That I was able to love the characters was due to the greatness of the film, the acting, and the writing. That I was able to swoon for the kiss scenes was a result of fanfic.

As I have said elsewhere, had it not been for fanfic, I would not have been able to watch the kissing scenes the way I did: receptively and open-heartedly, able to feel for and with the characters as they stumbled and fell into sexually-expressed love. If not for my pre-exposure to men loving men in fanfic, I would have watched those scenes squirming the whole time. I would have admired the filmmaking, but I would barely have been able to keep from averting my eyes.

Excursus on coming this far, regarding the issue of same-sex love.

(Some of you have heard me say these things elsewhere, so you can skip this. I guess I just want to sort “go on record” in my own journal.)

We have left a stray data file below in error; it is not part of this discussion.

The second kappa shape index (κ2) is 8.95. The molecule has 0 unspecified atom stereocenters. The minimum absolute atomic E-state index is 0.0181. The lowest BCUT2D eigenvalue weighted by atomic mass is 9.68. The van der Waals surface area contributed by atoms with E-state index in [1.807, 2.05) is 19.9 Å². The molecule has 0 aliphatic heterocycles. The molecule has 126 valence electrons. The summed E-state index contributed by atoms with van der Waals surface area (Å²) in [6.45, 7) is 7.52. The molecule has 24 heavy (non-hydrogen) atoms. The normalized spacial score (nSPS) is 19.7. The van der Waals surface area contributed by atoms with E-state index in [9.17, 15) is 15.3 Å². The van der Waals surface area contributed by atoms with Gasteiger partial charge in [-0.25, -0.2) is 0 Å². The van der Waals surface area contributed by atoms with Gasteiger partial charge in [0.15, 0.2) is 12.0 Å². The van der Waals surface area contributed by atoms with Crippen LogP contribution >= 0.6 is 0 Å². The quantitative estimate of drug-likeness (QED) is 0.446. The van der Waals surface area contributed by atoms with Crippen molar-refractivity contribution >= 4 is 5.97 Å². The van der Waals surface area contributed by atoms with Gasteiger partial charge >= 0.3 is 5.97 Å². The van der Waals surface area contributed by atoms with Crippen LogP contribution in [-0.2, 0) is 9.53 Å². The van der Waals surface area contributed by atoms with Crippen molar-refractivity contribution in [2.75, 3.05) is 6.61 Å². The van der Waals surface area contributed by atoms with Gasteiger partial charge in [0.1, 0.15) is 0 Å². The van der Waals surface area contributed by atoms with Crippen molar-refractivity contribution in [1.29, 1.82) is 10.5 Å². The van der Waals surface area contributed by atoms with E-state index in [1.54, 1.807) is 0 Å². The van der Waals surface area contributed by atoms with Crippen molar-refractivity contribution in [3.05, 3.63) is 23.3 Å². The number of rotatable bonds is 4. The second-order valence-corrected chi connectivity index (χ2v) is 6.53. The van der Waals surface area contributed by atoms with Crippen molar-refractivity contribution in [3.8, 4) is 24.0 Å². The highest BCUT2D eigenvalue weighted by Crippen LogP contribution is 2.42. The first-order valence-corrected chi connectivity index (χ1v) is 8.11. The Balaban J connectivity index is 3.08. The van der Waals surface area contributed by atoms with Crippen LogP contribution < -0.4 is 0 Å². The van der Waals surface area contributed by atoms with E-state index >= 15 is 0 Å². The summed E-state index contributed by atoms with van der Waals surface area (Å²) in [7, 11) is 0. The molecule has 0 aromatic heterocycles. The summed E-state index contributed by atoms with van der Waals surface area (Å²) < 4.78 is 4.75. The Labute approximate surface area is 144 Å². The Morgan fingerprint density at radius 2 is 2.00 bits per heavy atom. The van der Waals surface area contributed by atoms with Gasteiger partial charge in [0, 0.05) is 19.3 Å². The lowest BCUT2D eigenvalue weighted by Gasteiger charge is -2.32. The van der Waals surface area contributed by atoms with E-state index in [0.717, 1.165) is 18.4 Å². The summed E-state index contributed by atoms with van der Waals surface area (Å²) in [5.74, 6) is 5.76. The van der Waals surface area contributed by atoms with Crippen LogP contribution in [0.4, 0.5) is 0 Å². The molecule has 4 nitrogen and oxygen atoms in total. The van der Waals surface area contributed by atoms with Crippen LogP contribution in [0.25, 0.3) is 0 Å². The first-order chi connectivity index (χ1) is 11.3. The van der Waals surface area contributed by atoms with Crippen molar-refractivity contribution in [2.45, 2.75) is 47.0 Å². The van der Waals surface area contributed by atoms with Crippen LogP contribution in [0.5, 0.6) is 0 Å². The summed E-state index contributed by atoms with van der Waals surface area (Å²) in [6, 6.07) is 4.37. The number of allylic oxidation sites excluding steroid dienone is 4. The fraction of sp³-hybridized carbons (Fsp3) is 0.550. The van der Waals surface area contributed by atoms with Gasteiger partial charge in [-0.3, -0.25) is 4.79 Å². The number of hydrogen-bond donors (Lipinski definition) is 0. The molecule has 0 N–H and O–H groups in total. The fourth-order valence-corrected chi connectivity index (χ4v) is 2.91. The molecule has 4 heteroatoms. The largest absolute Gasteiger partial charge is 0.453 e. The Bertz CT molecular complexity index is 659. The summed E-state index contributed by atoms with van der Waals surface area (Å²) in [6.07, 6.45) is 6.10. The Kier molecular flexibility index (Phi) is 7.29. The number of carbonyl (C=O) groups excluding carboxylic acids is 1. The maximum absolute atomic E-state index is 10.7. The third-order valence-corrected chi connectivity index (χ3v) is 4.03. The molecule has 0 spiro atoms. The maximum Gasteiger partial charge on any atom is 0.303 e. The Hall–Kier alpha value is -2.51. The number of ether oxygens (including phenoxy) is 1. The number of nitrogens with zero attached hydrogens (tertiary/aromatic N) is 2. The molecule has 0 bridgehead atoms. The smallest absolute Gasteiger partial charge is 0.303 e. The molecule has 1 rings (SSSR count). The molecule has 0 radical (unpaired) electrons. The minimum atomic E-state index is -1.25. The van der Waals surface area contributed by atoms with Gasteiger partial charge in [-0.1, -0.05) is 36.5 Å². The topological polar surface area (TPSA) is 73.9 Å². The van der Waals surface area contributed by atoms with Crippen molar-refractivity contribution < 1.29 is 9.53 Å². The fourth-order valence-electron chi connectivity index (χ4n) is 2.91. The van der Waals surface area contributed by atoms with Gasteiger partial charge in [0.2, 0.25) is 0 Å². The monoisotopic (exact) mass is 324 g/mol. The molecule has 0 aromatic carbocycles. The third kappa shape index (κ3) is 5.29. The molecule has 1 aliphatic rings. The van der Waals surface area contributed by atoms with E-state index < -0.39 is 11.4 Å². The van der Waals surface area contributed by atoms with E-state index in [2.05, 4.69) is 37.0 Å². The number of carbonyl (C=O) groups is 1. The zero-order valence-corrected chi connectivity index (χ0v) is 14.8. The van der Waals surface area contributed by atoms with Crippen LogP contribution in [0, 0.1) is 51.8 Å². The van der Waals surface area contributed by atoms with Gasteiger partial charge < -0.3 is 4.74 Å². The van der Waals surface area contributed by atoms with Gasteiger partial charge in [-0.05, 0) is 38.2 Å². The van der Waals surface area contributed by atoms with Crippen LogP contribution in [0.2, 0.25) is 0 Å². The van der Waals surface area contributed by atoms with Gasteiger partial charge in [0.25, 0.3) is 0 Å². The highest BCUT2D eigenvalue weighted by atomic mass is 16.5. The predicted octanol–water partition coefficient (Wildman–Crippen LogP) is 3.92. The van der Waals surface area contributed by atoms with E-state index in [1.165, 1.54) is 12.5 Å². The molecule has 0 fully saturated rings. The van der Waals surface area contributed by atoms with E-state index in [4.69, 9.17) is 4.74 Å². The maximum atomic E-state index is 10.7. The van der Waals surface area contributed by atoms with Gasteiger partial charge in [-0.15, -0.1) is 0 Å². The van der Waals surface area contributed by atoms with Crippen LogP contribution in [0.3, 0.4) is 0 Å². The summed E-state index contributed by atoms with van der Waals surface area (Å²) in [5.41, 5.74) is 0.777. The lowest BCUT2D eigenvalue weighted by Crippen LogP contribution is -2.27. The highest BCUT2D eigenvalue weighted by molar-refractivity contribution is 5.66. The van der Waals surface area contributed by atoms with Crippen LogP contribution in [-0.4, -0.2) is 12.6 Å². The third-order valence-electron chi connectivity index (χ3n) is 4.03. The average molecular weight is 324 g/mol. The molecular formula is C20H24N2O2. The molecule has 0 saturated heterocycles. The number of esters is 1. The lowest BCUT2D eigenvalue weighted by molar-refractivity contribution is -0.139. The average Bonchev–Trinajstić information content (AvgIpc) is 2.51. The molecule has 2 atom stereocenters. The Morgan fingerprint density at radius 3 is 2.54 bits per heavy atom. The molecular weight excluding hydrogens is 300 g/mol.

The first stirrings of a taste for erotic stories.

How did I ever get to the place where I could warm to an on-screen kissing scene between men? Some of you have said in your journals that you have always found male/male scenarios exciting, long before fanfic. Not me.

Before my LotR fandom, I never had read any same-sex erotica. Except for a few times in high school, I never had read erotica, period. Oh, I loved to leaf through racy magazines and look at the pictures, enjoying the sense of “the forbidden,” even as it was a masochistic act, sighing wistfully at the perfect babes spread over the pages and thinking how poorly I compared.

I had looked at gay porn magazines, too, stashed under a housemate’s bed, but that had been more shocking than titillatiing. Because his porn showed men's genitals, of course I pored over every page. But what it gained in explicitness, it lost in atmosphere. The girlie magazine centerfolds were much more lushly presented, with flattering lighting and attractive settings, the woman gazing dark-eyed from the glossy pages with a, "Come here and do me, you handsome dog," look on her face. I was utterly mystified by one of my friend's books, a sort of photo-story that openend with two smiling men sailing a boat, naked but for their socks – the sex part came later, but why would they leave on their socks?